• September 23, 2015, at 9:33 AM PDT
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  21. BrentB67 Inactive
    BrentB67

    MarciN:

    BrentB67: Quoting from Bush’s op-ed: “These rules create a moat around America’s wealthiest and well-connected. They can afford to comply and absorb the costs. The burden of meeting the new rules’ requirements falls heaviest on everyone else though higher prices. And if a business can’t pass on the cost of the new rules to consumers, it just cuts wages or jobs.”

    This is the most accurate problem statement I’ve read on this subject in years.

    As you do, BrentB67, I have to give Bush a lot of credit here.

    Sometimes identifying the problem is nine-tenths of the work of finding the solution.

    If a leader were to put that statement on a chalkboard somewhere, creative people could address it effectively.

    One of these days, I’d love to put together a book of wise and accurate statements that come out of the stress and self-examination that arises from our presidential campaigns. These insights seem to get lost the minute the race is over.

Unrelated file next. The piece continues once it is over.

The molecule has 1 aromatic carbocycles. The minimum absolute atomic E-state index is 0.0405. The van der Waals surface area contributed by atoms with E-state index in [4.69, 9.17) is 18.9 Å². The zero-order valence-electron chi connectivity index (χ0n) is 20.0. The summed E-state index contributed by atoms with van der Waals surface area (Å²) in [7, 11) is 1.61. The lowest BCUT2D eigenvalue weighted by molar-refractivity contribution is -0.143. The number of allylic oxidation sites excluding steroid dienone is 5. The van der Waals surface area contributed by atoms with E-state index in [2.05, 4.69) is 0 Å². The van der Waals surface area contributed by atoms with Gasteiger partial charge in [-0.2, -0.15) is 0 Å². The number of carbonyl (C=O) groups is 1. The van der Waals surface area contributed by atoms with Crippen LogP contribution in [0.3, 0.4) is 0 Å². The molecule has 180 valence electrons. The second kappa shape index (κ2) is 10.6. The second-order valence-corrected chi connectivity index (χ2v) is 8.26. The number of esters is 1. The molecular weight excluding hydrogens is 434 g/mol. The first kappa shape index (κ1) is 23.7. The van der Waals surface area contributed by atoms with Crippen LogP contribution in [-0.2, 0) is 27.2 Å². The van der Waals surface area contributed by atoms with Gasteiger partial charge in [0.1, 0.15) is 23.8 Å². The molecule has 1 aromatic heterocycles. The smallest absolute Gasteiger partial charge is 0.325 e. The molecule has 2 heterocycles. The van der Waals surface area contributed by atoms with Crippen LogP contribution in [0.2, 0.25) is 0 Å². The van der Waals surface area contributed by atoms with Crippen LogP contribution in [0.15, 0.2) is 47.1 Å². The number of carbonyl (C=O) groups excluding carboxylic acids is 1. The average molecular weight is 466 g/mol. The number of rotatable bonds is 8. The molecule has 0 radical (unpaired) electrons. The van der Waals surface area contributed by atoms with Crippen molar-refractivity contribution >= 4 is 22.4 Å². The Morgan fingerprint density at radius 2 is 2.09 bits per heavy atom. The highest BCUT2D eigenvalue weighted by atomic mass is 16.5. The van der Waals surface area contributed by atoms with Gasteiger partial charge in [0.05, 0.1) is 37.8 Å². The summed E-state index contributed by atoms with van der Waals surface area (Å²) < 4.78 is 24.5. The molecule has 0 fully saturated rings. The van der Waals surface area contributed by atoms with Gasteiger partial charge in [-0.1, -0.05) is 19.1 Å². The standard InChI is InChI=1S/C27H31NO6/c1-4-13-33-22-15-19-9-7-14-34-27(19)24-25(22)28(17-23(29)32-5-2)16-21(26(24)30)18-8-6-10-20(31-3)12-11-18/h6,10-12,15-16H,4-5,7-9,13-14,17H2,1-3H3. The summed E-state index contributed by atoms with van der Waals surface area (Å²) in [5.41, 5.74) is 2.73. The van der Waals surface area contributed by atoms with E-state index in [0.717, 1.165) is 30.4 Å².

They should not.

    No matter who wins, this is what we all need to work on for the future.

    Marci, I agree. The first step in the solution is recognizing the need for one. Jeb is an honorable man and this quote is testament. However, his ‘solution’ is anything but and why he is challenged to reconcile those that are funding Right to Rise PAC with the base he desperately needs to earn the nomination.

    • #21
    • September 23, 2015, at 9:37 AM PDT
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  22. drlorentz Member
    drlorentz Joined in the first year of Ricochet Ricochet Charter Member

    MarciN: This is the most accurate problem statement I’ve read on this subject in years.

    It is accurate but it’s hardly original. Very similar statements abound. You’re probably right that they will be forgotten once the anointed one takes up residence at 1600. The trouble with Mr Bush is that he doesn’t really understand the meaning of the words he wrote. He might even have gotten them from someone else.

    • #22
    • September 23, 2015, at 9:40 AM PDT
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  23. The (apathetic) King Prawn Member